And then, it seemed his birth day wasn’t done with me yet. His oxygen was low and he was taken to the NICU; they heard a heart murmur and ran some tests. When they escort you into the parent room, you know they’re going to rock your world again. And when the lady opening the door for you has a “Your Child Has a Congenital Heart Defect” booklet in her hand, you know that your life will never, ever be the same. Our son was not even 20 hours old when they told us he had 3 holes in his heart and something wrong with his valves and would need open heart surgery as a newborn. More fear.
I remember that night, sitting in the corner of the NICU, with the curtains drawn all around us, telling my husband, if we could stay like this — all of us tucked safely away from the world — that we would be ok. And it was in that moment, rocking our son in that safe little corner of the hospital that I saw him. Really saw our son.
Those hours gave way to days and weeks of getting to know him — Ian. As he began to unfold himself to us, I got to know our son. I would look at him and say, “You. Are. Ian.” I realized that I did not have a “baby with Down syndrome”… I had Ian. I could have never known in those early days that he would give my life even greater purpose, perhaps its greatest purpose.
He makes me want to move mountains for him, to show the world — HE IS IAN! He is fun and funny and smart and capable and loving and full of so much joy! He is not a label. He is not a stereotype. He is not defined by an extra chromosome. He is not scary.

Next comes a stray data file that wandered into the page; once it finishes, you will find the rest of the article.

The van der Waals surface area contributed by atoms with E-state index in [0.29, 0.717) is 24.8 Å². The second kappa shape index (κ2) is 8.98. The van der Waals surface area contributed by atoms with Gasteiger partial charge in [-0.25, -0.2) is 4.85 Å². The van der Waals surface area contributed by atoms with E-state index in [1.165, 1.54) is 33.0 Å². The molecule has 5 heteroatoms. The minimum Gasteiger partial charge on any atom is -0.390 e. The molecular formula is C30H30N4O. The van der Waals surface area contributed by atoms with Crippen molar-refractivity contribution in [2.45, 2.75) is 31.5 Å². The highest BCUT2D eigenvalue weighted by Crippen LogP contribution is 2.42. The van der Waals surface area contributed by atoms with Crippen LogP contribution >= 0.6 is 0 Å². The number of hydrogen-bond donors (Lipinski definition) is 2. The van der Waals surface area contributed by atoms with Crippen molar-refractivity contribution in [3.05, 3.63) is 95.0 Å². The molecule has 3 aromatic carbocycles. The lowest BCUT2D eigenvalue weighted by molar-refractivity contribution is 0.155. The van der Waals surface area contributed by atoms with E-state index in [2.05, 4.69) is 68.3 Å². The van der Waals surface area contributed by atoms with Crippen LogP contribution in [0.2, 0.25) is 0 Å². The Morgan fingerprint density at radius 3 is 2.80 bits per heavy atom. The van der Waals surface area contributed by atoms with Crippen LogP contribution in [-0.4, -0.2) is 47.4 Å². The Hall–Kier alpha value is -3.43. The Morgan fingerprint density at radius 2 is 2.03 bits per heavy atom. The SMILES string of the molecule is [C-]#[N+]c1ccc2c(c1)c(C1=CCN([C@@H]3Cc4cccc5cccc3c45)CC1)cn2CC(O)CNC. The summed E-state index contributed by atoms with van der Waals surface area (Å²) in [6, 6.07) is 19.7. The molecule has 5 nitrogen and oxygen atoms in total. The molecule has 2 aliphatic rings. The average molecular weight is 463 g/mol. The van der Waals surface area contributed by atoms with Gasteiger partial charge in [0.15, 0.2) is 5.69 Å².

But when people use the r-word, they instantly dehumanize our son. They make him a diagnosis… something scary, something to be afraid of, something different from them. I know that fear. I lived that fear in the beginning. And look at what I have now that I know him… I have Ian and all his glorious lessons on life and love and perseverance and what really, truly matters.
When people use the r-word, they make our Ian “less.” And when you do that, you miss out on meeting one of the most incredible people you’ll ever know. You miss out on seeing the person. What would happen if others started to see people, rather than a diagnosis? Rather than a stereotype? Rather than someone “different”? What would happen if people started seeing people for who they are and not for what others think they are not? Would they see a future co-worker? A friend? A classmate? A roommate? A neighbor?
Words matter. They have the power to uplift or crush. They can empower or dehumanize. They can instill confidence or fear. I know. Because the words “Down syndrome” brought me fear in the beginning. Until I saw our son, until I knew him. And when someone uses the r-word and makes him “less,” they miss out on his light. His light that illuminates all darkness; his light that has shown me the way. He makes everything wrong, right; makes everything sad, happy; makes everything hard, worth it. See his worth. See that words matter. See that words have power. See him. See our son. He is Ian.